Friday, July 07, 2006

What Not To Use

I find it interesting to see what early textbooks tell us not to do. It gives us a fair idea of what was once "common" usage, otherwise why mention it? Lesson XXXIV in Illustrated Lessons in Our Language (Quackenbos, 1882, p. 47) presents us with these possessive pronouns.
Do not use hisn for HIS; hern for HERS;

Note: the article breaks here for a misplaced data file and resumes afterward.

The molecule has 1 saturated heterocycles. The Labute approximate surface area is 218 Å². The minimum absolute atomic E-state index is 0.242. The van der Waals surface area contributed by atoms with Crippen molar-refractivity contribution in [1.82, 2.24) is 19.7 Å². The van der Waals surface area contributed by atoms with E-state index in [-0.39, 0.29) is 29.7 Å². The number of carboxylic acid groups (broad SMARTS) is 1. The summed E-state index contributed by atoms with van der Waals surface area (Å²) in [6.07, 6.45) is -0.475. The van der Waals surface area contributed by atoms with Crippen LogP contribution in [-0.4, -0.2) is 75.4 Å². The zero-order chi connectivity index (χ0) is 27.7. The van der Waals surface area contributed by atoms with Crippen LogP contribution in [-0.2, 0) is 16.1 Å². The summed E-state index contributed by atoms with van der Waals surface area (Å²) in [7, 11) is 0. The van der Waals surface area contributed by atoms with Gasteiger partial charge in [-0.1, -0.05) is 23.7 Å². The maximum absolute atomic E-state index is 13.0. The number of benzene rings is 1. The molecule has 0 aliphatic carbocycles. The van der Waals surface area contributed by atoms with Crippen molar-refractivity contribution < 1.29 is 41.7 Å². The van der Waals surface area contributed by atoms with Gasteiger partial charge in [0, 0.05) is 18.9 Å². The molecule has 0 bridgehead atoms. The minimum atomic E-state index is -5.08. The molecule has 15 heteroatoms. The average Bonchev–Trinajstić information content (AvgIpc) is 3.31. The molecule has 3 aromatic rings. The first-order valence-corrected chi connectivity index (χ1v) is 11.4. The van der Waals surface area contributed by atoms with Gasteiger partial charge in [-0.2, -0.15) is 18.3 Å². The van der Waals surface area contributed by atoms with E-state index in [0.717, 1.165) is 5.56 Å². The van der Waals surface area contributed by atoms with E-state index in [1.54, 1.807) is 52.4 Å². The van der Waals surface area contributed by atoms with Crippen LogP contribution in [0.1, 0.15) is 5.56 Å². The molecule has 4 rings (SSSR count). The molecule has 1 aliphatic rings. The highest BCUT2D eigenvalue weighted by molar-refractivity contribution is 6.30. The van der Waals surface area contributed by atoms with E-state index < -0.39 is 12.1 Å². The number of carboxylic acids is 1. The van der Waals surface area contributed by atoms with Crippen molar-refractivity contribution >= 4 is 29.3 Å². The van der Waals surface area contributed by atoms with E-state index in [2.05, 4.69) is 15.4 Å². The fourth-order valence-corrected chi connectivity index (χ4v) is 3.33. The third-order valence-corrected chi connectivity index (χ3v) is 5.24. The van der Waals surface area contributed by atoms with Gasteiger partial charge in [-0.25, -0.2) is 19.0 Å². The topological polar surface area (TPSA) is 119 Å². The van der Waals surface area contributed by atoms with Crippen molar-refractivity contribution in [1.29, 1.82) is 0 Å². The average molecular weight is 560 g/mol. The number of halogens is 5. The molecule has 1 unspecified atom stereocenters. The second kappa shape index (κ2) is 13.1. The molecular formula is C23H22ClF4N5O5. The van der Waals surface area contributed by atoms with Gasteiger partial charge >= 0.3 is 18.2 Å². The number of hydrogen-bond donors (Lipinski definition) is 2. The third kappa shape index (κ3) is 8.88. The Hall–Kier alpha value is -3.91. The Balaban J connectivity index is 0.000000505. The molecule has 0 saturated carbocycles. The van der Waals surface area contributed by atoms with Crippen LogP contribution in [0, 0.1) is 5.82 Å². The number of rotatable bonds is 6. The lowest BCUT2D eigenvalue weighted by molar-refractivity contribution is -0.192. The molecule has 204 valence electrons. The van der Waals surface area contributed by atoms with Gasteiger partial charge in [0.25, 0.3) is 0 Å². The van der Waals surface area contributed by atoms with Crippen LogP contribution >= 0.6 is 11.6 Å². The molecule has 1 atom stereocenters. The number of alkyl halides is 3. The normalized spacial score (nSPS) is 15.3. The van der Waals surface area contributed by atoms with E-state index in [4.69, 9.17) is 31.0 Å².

ourn for OURS; yourn for YOURS;
theirn for THEIRS; who's for WHOSE.
These possessive forms do not take the apostrophe.

I think that most of us would consider such usage particular to parts of the deep south. It may even sound ignorant to certain (northern) ears. But it must, at one time, have been more widespread before our hard-working school-marms stamped it out.


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